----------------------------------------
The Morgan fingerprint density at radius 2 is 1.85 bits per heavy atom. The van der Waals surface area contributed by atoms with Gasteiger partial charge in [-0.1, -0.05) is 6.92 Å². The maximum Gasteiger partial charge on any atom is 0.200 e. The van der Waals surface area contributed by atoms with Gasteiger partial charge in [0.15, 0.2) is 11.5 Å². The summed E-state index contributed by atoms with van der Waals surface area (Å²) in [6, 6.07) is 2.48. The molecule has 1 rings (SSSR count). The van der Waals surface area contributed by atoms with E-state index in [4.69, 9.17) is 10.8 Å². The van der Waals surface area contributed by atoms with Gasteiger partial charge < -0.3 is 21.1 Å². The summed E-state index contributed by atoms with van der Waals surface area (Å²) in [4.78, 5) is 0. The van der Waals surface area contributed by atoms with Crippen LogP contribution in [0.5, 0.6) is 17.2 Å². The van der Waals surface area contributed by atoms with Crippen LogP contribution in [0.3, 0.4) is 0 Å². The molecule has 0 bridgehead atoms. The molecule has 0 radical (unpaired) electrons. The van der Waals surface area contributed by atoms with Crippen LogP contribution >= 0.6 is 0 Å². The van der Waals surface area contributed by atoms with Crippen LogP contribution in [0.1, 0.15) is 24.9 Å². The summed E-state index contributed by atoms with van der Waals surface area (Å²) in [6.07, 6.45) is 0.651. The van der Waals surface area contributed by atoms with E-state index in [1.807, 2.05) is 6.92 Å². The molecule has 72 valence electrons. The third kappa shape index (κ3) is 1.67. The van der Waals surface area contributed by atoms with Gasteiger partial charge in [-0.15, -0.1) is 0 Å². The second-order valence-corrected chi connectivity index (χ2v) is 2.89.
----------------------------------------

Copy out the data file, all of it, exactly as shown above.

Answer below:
The Morgan fingerprint density at radius 2 is 1.85 bits per heavy atom. The van der Waals surface area contributed by atoms with Gasteiger partial charge in [-0.1, -0.05) is 6.92 Å². The maximum Gasteiger partial charge on any atom is 0.200 e. The van der Waals surface area contributed by atoms with Gasteiger partial charge in [0.15, 0.2) is 11.5 Å². The summed E-state index contributed by atoms with van der Waals surface area (Å²) in [6, 6.07) is 2.48. The molecule has 1 rings (SSSR count). The van der Waals surface area contributed by atoms with E-state index in [4.69, 9.17) is 10.8 Å². The van der Waals surface area contributed by atoms with Gasteiger partial charge < -0.3 is 21.1 Å². The summed E-state index contributed by atoms with van der Waals surface area (Å²) in [4.78, 5) is 0. The van der Waals surface area contributed by atoms with Crippen LogP contribution in [0.5, 0.6) is 17.2 Å². The van der Waals surface area contributed by atoms with Crippen LogP contribution in [0.3, 0.4) is 0 Å². The molecule has 0 bridgehead atoms. The molecule has 0 radical (unpaired) electrons. The van der Waals surface area contributed by atoms with Crippen LogP contribution >= 0.6 is 0 Å². The van der Waals surface area contributed by atoms with Crippen LogP contribution in [0.1, 0.15) is 24.9 Å². The summed E-state index contributed by atoms with van der Waals surface area (Å²) in [6.07, 6.45) is 0.651. The van der Waals surface area contributed by atoms with E-state index in [1.807, 2.05) is 6.92 Å². The molecule has 72 valence electrons. The third kappa shape index (κ3) is 1.67. The van der Waals surface area contributed by atoms with Gasteiger partial charge in [-0.15, -0.1) is 0 Å². The second-order valence-corrected chi connectivity index (χ2v) is 2.89.